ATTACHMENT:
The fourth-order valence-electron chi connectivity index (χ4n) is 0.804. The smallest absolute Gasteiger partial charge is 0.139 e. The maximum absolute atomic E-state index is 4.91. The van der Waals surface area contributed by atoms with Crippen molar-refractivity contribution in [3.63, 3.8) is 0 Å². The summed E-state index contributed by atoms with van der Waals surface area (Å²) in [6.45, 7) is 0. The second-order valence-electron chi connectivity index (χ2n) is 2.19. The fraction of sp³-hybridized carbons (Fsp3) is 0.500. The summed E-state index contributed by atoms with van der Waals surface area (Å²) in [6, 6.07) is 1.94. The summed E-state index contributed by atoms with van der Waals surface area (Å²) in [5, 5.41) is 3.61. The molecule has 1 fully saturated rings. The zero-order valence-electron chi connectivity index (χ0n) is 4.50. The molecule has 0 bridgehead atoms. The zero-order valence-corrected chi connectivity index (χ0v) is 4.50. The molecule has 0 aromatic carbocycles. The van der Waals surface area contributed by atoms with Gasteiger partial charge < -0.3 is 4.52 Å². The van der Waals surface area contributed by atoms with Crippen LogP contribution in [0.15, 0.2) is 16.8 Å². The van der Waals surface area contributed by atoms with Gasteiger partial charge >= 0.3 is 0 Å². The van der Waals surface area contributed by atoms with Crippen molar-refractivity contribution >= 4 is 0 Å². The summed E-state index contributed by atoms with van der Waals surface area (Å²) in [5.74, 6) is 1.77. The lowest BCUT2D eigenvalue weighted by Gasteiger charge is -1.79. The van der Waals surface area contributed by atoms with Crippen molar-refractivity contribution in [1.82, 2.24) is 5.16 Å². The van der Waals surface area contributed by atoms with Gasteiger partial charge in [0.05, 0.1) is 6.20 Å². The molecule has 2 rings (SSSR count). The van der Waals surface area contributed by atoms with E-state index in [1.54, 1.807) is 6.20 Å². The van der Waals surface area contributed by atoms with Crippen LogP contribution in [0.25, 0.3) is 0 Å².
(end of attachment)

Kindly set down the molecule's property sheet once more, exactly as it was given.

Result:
The fourth-order valence-electron chi connectivity index (χ4n) is 0.804. The smallest absolute Gasteiger partial charge is 0.139 e. The maximum absolute atomic E-state index is 4.91. The van der Waals surface area contributed by atoms with Crippen molar-refractivity contribution in [3.63, 3.8) is 0 Å². The summed E-state index contributed by atoms with van der Waals surface area (Å²) in [6.45, 7) is 0. The second-order valence-electron chi connectivity index (χ2n) is 2.19. The fraction of sp³-hybridized carbons (Fsp3) is 0.500. The summed E-state index contributed by atoms with van der Waals surface area (Å²) in [6, 6.07) is 1.94. The summed E-state index contributed by atoms with van der Waals surface area (Å²) in [5, 5.41) is 3.61. The molecule has 1 fully saturated rings. The zero-order valence-electron chi connectivity index (χ0n) is 4.50. The molecule has 0 bridgehead atoms. The zero-order valence-corrected chi connectivity index (χ0v) is 4.50. The molecule has 0 aromatic carbocycles. The van der Waals surface area contributed by atoms with Gasteiger partial charge < -0.3 is 4.52 Å². The van der Waals surface area contributed by atoms with Crippen LogP contribution in [0.15, 0.2) is 16.8 Å². The van der Waals surface area contributed by atoms with Gasteiger partial charge >= 0.3 is 0 Å². The van der Waals surface area contributed by atoms with Crippen molar-refractivity contribution >= 4 is 0 Å². The summed E-state index contributed by atoms with van der Waals surface area (Å²) in [5.74, 6) is 1.77. The lowest BCUT2D eigenvalue weighted by Gasteiger charge is -1.79. The van der Waals surface area contributed by atoms with Crippen molar-refractivity contribution in [1.82, 2.24) is 5.16 Å². The van der Waals surface area contributed by atoms with Gasteiger partial charge in [0.05, 0.1) is 6.20 Å². The molecule has 2 rings (SSSR count). The van der Waals surface area contributed by atoms with E-state index in [1.54, 1.807) is 6.20 Å². The van der Waals surface area contributed by atoms with Crippen LogP contribution in [0.25, 0.3) is 0 Å².